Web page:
COSTAS: And even though the Supreme Court does its deliberating behind closed doors, out of the reach of television cameras, at least in this part of the process we have to accept that we're in a modern world and the impression one makes on television can't be discounted.
SCHIEFFER: I think that's exactly right, just like I think that this hurricane coming as it has is going to make an impression on who the president nominates next. I think all bets are off now on who the president nominates next because there's going to be a question here. Has the president been hurt so badly politically by the public reaction to this hurricane?
Let's say he decided he wanted to pick his friend Alberto Gonzales to be the next nominee. He might have been in a lot stronger position to do that because if he does he's going to have to take on the right wing of his own party, who think that Gonzales is not conservative enough. He may not be as likely to do that now as perhaps he would have been before this hurricane.
COSTAS: Senator Schumer, for the lay person what's the practical role of the chief justice? How does he shape consensus on the court? How does he influence the other justices?
SCHUMER: Well, he does a lot of things. First there are certain special judicial panels that deal with assigning cases or FISA. This is about terrorism. He appoints all of them.
Inside the court he is the leader. He determines who's going to write what opinion or another and he often tries, I mean the famous situation where Earl Warren worked long and hard until it was 9-0 on Brown v. Board and got a few of the justices who were holding out.
So, it doesn't really change the balance on the court but it could in subtle ways change the direction and I agree with Bob and Jon, we're not 100 percent sure where John Roberts will come out.
The one other point I'd like to make about this in terms of the person I thought he was a very, you know, a very smart person, respectful. The one thing I saw today I thought there was a little bit of, well you think of the word. I asked him if he regretted in one of his memos using the word "illegal amigos" which, you know, would hurt people and he wouldn't take that back.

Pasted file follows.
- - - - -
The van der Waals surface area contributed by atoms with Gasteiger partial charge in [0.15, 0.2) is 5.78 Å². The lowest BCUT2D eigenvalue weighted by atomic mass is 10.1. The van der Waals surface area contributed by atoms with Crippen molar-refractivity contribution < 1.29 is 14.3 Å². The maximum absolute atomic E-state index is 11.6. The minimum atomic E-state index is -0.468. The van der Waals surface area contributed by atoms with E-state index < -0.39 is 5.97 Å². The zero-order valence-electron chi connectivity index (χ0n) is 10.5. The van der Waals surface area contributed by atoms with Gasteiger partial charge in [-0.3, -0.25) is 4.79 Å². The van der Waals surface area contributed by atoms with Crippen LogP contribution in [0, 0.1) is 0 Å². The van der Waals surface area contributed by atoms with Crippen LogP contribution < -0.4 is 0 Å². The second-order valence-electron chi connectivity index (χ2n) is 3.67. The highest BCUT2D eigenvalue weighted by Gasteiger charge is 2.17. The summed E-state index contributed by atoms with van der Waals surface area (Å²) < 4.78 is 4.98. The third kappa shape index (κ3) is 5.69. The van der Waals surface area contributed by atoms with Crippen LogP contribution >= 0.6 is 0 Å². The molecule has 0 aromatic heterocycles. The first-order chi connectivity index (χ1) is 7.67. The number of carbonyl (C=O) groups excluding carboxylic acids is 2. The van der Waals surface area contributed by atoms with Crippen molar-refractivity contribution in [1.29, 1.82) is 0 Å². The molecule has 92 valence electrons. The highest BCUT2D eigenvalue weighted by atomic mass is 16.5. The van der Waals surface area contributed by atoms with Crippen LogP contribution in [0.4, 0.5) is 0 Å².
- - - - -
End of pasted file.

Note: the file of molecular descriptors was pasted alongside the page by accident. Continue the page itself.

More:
I asked him if on civil rights issues since he's about double in age what he was when he wrote those initial memos that we have, does he have any regrets or policy changes and he wouldn't do that.
So that was the one place in his person that gave me concern but overall I would say as a person he came off very well and, as you said Bob, sometimes that's the impression that matters to the general public. To many of us that's less important than his views and that's why we're going to continue asking questions for a few more days.
COSTAS: Senator Kyl, as a supporter of Judge Roberts, would you concede that some people have concerns about what appeared to be a cavalier attitude, regardless of what his recent positions might have been, if he talks about his amigos in one decision? He talked at one point about perceived problems of gender or a purported gender gap. You could recognize why that would raise the hackles of a lot of people.
KYL: Superficially, yes, but I thought his explanations were quite satisfactory in each of those areas. He went back 25 years and tried to explain the context in which those words were used when he was not expressing his own views necessarily but those of the people for whom he worked and I thought his answers in that regard were quite satisfactory.
Clearly, some people didn't like the positions that were being taken at the time. They argued with the Reagan administration but, as I said, if you want to have those debates I'm happy to have those policy debates but that's not something that appropriate for Judge Roberts to be involved in at this point.
COSTAS: David Gergen, last thing for this segment very quickly, is President Bush in a position where he might be able to checkmate his opponents here? It appears that Judge Roberts will sail through and then Sandra Day O'Connor will have to be replaced. If he should nominate a young female judge who has good credentials, might it not be difficult for political reasons to oppose her and now he's kind of solidified the court for a good long time?
GERGEN: I think if she's one of the female candidates who is controversial, such as Priscilla Owen, the appellate judge in Texas, who was controversial at the time she went through the Senate, I think he'll have a fight on his hands. I don't think because she's a female people are going to let that stand in the way.
I really don't believe he will checkmate people. I think it's going to have a lot more to do with the judicial philosophy of the next nominee than it will the gender. And, in this case, I think what he has done -- the big difference briefly is that Scalia and Thomas are seen as people who have something of a (INAUDIBLE). They're crusaders in effect. People are very unhappy with the direction of the law.
And here Judge Roberts is showing that he's more a person who respects the traditions of the law. If he were to become another Scalia, I think a lot of people would feel after these hearings that there was sort of a bait and switch. I don't think that's the direction he's going in.
He's certainly giving signals that he is -- he's much more, you know, respect tradition, respect the mainstream. Yes, I may side with Scalia and Thomas on some cases but don't think that I'm going to be the kind of crusader that they are. I think those are the signals all of us are picking up.
COSTAS: David Gergen, Bob Schieffer, Senators Kyl and Schumer, thank you all very much.